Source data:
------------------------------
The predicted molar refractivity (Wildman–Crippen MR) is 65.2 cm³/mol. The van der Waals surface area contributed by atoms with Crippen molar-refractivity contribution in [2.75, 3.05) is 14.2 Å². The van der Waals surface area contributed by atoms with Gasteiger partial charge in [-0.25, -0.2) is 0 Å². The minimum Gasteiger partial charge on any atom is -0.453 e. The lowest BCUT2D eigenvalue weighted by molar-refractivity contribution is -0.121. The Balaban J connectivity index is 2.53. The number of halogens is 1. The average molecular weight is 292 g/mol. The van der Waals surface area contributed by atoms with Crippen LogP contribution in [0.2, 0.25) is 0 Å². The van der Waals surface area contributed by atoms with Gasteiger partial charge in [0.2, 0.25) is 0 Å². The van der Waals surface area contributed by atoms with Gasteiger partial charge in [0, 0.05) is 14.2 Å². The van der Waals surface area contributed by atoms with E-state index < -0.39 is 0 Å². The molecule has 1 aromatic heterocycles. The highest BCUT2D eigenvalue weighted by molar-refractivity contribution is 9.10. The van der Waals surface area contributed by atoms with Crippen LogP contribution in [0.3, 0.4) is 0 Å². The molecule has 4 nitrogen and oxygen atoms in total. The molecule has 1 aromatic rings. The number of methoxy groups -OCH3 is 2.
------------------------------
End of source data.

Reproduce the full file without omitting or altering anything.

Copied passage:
The predicted molar refractivity (Wildman–Crippen MR) is 65.2 cm³/mol. The van der Waals surface area contributed by atoms with Crippen molar-refractivity contribution in [2.75, 3.05) is 14.2 Å². The van der Waals surface area contributed by atoms with Gasteiger partial charge in [-0.25, -0.2) is 0 Å². The minimum Gasteiger partial charge on any atom is -0.453 e. The lowest BCUT2D eigenvalue weighted by molar-refractivity contribution is -0.121. The Balaban J connectivity index is 2.53. The number of halogens is 1. The average molecular weight is 292 g/mol. The van der Waals surface area contributed by atoms with Crippen LogP contribution in [0.2, 0.25) is 0 Å². The van der Waals surface area contributed by atoms with Gasteiger partial charge in [0.2, 0.25) is 0 Å². The van der Waals surface area contributed by atoms with Gasteiger partial charge in [0, 0.05) is 14.2 Å². The van der Waals surface area contributed by atoms with E-state index < -0.39 is 0 Å². The molecule has 1 aromatic heterocycles. The highest BCUT2D eigenvalue weighted by molar-refractivity contribution is 9.10. The van der Waals surface area contributed by atoms with Crippen LogP contribution in [0.3, 0.4) is 0 Å². The molecule has 4 nitrogen and oxygen atoms in total. The molecule has 1 aromatic rings. The number of methoxy groups -OCH3 is 2.